So who runs the local shelter in your town? It could be anyone from volunteers, to your local government, to a private party. Many rural areas simply have a person, with a few extra kennel runs, who the town pays to house the strays. In more populated areas where actual dedicated buildings exists, the shelters are funded by any combination of tax dollars, donations, adoptions fees and dog license fees. (It is interesting to note that the shelters house dogs and cats, but since hardly anyone licenses cats, the dog license fees pay the bills for both dogs and cats.)
These shelters are named anything from the ‘SPCA of Whatever County”to the “Humane Society of Whatever Township”, but are not affiliated with either national group, the ASPCA or HSUS. Within a county or state, the shelters may meet for educational purposes or to share information but not as a member of a national fund raising group that operates and fund shelters.
So what does the ASPCA, HSUS, and AHA do with all of their money if it is not going to your local shelter? Each has their own agenda. They all advertise, use money to raise money, and draft and lobby for legislation. Some may agree with none, all, or some of what they support. The AHA has the contract to oversee and ensure the safety all animals used while filming a movie. They have done so for years and have done an admirable job. However, they are also opposed to hunting. So are the ASPCA and, obviously, HSUS. Do they help protect animals? Yes, they do. But does their agenda agree with your individual ideas and philosophy? Hang on, you better check. Check a lot. Go to their websites. Call them. Dig deeper into their agendas. See what legislation and advertising campaigns they are spending donated money on.
HSUS for example, in addition to the troubled PAWS legislation, is also spending donations on a new campaign to prevent America’s youth from hunting before they are 18 years old. (For those familiar with the PAWS bill, this is typical HSUS – set limits first then adjust them to extinction!) These campaigns and laws are often being funded by well intended people who think they are giving to their local shelter! But you now know that is not true.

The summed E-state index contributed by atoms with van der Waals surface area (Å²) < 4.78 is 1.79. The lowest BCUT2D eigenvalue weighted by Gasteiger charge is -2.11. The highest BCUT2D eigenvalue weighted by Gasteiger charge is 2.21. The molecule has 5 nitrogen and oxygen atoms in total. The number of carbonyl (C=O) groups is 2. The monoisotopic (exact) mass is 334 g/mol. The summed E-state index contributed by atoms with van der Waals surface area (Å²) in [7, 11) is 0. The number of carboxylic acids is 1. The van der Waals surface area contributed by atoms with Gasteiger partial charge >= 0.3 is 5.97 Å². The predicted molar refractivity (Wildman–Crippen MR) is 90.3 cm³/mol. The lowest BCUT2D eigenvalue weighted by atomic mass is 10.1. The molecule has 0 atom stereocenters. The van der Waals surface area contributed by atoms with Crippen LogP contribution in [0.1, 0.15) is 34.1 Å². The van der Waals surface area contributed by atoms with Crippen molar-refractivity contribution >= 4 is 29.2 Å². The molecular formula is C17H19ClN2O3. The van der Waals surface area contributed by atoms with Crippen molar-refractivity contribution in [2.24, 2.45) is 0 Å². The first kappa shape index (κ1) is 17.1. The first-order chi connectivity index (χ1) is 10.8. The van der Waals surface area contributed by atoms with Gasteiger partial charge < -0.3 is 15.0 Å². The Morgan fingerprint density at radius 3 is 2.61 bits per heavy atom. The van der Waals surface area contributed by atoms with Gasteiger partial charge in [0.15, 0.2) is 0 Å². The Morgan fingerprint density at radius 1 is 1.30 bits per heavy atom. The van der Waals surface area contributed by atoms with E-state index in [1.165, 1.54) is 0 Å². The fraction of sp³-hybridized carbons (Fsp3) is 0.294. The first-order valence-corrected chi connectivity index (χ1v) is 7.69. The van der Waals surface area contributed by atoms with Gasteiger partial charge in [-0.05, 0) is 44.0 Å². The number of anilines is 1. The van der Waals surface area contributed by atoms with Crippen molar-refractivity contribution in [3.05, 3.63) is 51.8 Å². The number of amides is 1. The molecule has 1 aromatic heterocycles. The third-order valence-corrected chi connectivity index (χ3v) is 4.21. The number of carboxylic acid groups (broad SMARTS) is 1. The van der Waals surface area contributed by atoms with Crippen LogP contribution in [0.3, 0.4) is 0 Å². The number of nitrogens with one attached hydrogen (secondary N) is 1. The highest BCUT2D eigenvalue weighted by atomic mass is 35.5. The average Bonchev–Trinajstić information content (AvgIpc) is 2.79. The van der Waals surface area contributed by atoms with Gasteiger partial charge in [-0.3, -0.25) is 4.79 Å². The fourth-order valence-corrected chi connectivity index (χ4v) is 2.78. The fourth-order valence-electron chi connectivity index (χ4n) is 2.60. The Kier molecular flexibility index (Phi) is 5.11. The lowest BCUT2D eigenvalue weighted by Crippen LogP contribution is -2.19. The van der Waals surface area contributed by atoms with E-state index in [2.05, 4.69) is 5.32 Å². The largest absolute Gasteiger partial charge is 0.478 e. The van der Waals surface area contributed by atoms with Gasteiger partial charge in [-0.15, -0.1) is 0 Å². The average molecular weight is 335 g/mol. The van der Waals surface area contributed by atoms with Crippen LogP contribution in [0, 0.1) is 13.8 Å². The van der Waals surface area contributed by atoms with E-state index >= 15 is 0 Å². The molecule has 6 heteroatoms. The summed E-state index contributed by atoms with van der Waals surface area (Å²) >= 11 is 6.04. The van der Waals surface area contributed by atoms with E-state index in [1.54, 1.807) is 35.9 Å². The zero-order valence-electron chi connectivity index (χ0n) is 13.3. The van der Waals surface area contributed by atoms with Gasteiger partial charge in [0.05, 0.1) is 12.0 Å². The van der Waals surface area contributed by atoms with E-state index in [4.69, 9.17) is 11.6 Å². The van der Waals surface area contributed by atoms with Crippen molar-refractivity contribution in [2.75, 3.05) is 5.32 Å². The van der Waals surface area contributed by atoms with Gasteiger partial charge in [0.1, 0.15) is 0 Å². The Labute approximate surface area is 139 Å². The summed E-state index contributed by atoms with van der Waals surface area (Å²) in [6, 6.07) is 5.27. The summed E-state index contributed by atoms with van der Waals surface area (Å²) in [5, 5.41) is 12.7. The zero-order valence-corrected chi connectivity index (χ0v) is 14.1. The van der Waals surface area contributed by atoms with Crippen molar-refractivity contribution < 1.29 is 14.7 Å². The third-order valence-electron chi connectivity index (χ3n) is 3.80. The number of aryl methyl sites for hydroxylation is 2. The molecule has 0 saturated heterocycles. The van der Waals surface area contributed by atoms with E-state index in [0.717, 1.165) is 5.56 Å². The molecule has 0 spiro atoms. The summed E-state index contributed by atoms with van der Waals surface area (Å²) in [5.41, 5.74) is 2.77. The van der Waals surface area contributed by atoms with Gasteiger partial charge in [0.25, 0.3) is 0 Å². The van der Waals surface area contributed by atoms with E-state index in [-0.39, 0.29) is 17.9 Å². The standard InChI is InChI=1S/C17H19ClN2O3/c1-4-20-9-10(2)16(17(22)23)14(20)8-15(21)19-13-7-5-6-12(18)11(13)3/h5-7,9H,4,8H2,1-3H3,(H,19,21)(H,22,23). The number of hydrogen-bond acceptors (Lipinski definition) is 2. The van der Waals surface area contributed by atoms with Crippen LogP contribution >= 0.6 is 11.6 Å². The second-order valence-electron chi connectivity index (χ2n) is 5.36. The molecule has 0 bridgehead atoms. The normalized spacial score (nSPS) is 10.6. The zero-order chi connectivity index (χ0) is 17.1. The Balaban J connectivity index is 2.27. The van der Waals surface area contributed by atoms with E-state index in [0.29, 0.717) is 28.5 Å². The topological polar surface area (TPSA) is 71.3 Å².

With Hurricane Katrina, watch the big PR money being spent by some of these groups, and other dog organizations, as they exploit the hurricane victims by trying to raise money that goes who knows where. Is that money all going to relief? Let’s hope so. We have heard that good money is starting to get spent in the hurricane ravaged areas. Or is some going to fund anti-hunting and anti- breeding legislation? It almost seems as though where some see despair and horror, others see a PR opportunity, so who knows?
The bottom line is that there are thousands of shelters in America, all of which are individually operated and funded locally. They always need resources and support. Then, there are large groups who raise money by using the goodwill of words like “humane” and “cruelty” in their national name. To add another layer of concern, while your local independent shelter is not run by HSUS, AHA, or the ASPCA (unless you are in New York City), you really have no idea what the mission of your local shelter is. Your job is to ask.
There are many, many excellent and worthy local shelters that need your donations and will use them directly to help dogs. But before you open your wallet, ask what will be done with your money.
Consider donating food and supplies which can’t be as easily used to pay government lobbyists. Ask what they believe in. Then ask yourself what you believe in and where you draw the line. We should and we must help those less fortunate. We must not forget the people and the dogs who need help from the hurricane. We must do so from our hearts, though, and not to take credit or exploit the situation. And we must make sure our efforts are in line with our private individual beliefs.
Courtesy Bloodlines, the official publication of the United Kennel Club http://www.ukcdogs.com